The Machine in the Garden: Technology and the Pastoral Ideal in America is a 1964 work of literary criticism written by Leo Marx and published by Oxford University Press.[1] The title of the book refers to a trope in American literature representing the interruption of pastoral scenery by technology due to the industrialization of America during the 19th and 20th century. For example, the trope notably appears in Henry David Thoreau's Walden (1854) when the whistling sound of a steam locomotive disrupts the natural landscape of Walden Pond. Marx uses this literary metaphor to illustrate the relationship between culture and technology in the United States as depicted in the work of American authors such as Herman Melville, Ralph Waldo Emerson, Nathaniel Hawthorne, Henry David Thoreau, Mark Twain, Frank Norris, Henry Adams, Henry James, and F. Scott Fitzgerald.

The Machine in the Garden
The Machine in the Garden.jpg
1967 paperback cover
AuthorLeo Marx
CountryUnited States
SubjectAmerican studies
Technology and society
Published1964 (Oxford University Press)
LC ClassE169.1 .M35 2000


Marx identifies a major theme in literature of the nineteenth century—the dialectical tension between the pastoral ideal in America and the rapid and sweeping transformations wrought by machine technology. This tension is expressed "everywhere" in literature by the recurring image of the machine in the garden—that is, the sudden and shocking intrusion of technology into a pastoral scene. "Within the lifetime of a single generation," Marx writes, "a rustic and in large part wild landscape was transformed into the site of the world's most productive industrial machine. It would be difficult to imagine more profound contradictions of value or meaning than those made manifest by this circumstance. Its influence upon our literature is suggested by the recurrent image of the machine's sudden entrance onto the landscape."[2]

But Marx isn't interested so much in historical changes to the physical landscape. Instead, he looks at the interior landscape—"the landscape of the psyche"—and it is intelligently and well-written literature that he believes offers us the most useful and insightful direct access to the psyche. While popular culture traded on "puerile" and sentimental pastoralism—that is, the simple and unreflective urge to find a "middle ground" between the over-civilization of the city and the "violent uncertainties of nature" (28)—serious literature took a hard, careful look at the contradictions in American culture, and particularly at the conflict between the old bucolic image of America and its new image as an industrial power (26). It is the "role" of literature, argues Marx, to show us the "contradiction" of our commitments to both rural happiness and "productivity, wealth, and power."[3]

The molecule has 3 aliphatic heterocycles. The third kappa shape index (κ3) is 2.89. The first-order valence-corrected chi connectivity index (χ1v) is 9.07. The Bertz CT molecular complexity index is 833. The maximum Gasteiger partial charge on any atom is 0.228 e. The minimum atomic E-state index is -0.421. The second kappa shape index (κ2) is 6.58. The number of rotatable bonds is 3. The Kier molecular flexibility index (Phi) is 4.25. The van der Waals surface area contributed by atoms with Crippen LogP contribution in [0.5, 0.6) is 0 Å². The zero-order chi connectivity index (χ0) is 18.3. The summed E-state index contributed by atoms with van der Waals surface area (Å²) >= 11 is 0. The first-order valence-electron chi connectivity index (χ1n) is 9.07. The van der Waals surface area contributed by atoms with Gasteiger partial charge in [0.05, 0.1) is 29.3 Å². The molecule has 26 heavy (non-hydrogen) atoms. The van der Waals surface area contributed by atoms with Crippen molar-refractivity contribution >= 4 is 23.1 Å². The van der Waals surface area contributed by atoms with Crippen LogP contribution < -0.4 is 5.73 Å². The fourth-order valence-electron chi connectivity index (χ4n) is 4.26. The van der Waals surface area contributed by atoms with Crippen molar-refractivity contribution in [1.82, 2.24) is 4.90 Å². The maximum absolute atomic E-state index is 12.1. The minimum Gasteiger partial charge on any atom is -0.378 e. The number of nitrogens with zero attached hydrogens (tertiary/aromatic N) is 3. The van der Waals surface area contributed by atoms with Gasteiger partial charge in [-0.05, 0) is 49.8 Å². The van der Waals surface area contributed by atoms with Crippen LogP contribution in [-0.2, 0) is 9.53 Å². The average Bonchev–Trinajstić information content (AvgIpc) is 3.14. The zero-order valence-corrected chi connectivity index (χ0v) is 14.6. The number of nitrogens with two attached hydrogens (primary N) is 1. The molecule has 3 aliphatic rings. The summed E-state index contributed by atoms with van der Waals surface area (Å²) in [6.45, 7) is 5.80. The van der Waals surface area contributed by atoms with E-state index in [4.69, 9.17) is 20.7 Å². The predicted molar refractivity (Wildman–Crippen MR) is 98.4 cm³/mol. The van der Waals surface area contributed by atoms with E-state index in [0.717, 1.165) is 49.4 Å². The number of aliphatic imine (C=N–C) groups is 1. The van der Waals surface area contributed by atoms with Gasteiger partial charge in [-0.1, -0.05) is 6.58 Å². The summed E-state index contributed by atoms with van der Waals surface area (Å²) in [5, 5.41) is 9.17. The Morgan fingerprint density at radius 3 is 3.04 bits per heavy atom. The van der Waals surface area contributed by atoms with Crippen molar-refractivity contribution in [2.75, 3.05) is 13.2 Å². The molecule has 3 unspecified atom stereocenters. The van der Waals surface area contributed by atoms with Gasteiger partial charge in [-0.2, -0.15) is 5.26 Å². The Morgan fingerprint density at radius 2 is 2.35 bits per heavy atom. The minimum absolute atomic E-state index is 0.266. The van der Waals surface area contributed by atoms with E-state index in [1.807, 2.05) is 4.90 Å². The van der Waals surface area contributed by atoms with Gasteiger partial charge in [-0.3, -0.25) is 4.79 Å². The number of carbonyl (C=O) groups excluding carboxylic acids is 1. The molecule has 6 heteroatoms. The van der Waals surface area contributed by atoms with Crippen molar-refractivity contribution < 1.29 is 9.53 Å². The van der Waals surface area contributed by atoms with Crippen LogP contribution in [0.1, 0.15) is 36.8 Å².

One example of this image occurs in Adventures of Huckleberry Finn. In Mark Twain's 1885 masterpiece, the garden is the raft, and the machine is the steamboat that smashes it apart—and along with it, the (impossible) dream of a free and independent existence for Huck and Jim. As the raft drifts ever southward, deeper and deeper into slave territory, it is increasingly clear that this existence is unsustainable. The raft, like Thoreau's cabin, represents an escape from society, freedom from restriction, and a sense of plenty all associated with the pastoral ideal. It "embraces all of the extravagant possibilities of sufficiency, spontaneity, and joy that had been projected upon the American landscape since the age of discovery."[4] The steamboat represents the intrusion of social realities into this dream, and not just the intrusion of the reality of human enslavement. It is a representation of how machine technology conflicts with the pastoral ideal, and in the case of Huck and Jim, onto the southward-floating raft.[4]

Marx concludes that literary artists—and Twain, Melville, and Hawthorne in particular—raised important issues and exposed important contradictions in American culture, showing how "the aspirations once represented by the symbol of an ideal landscape have not, and probably cannot, be embodied" and that "our inherited symbols of order and beauty have been divested of meaning." However, Marx does not believe that these artists offer any solutions to the problems they raise. They have "clarified our situation" but have not created the "new symbols of possibility" we need.[5] Literature can expose problems, but for solutions we should look critically to politics for historical possibilities.

See alsoEdit


  1. ^ Marx, Leo (2000). The Machine in the Garden: Technology and the Pastoral Ideal in America. Oxford University Press.
  2. ^ The Machine in the Garden, p. 343.
  3. ^ The Machine in the Garden, p. 226.
  4. ^ a b The Machine in the Garden, p. 330.
  5. ^ The Machine in the Garden, p. 365.

Further readingEdit

  • Bryant, John L. (Spring 1975). A Usable pastoralism: Leo Marx's method in the machine in the garden. American Studies. 16(1):63-72. JSTOR 40641112 (subscription required)
  • Decker, Jeffrey L. (Spring 1992). Dis-Assembling the Machine in the Garden: Antihumanism and the Critique of American Studies. New Literary History. 23(2): 281-306. JSTOR 469235 (subscription required)
  • Erbacher, Eric, Nicole Maruo-Schröder, and Florian Sedlmeier, eds. (2014). Rereading the Machine in the Garden. Nature and Technology in American Culture. Frankfurt/Main and New York: Campus.
  • Meikle, Jeffrey L. (January 2003). Leo Marx's "The Machine in the Garden". Technology and Culture. 44(1):147-159. JSTOR 25148061 (subscription required)
  • Robinson, David M. (December 2013). The Ruined Garden at Half a Century: Leo Marx’s The Machine in the Garden. Reviews in American History. 41(4):571-576. doi:10.1353/rah.2013.0105
  • Wolf, Virginia L. (1996). The Historical Journey: American Myth. Little House on the Prairie: A Reader's Companion. Twayne Publishers. pp. 104-126.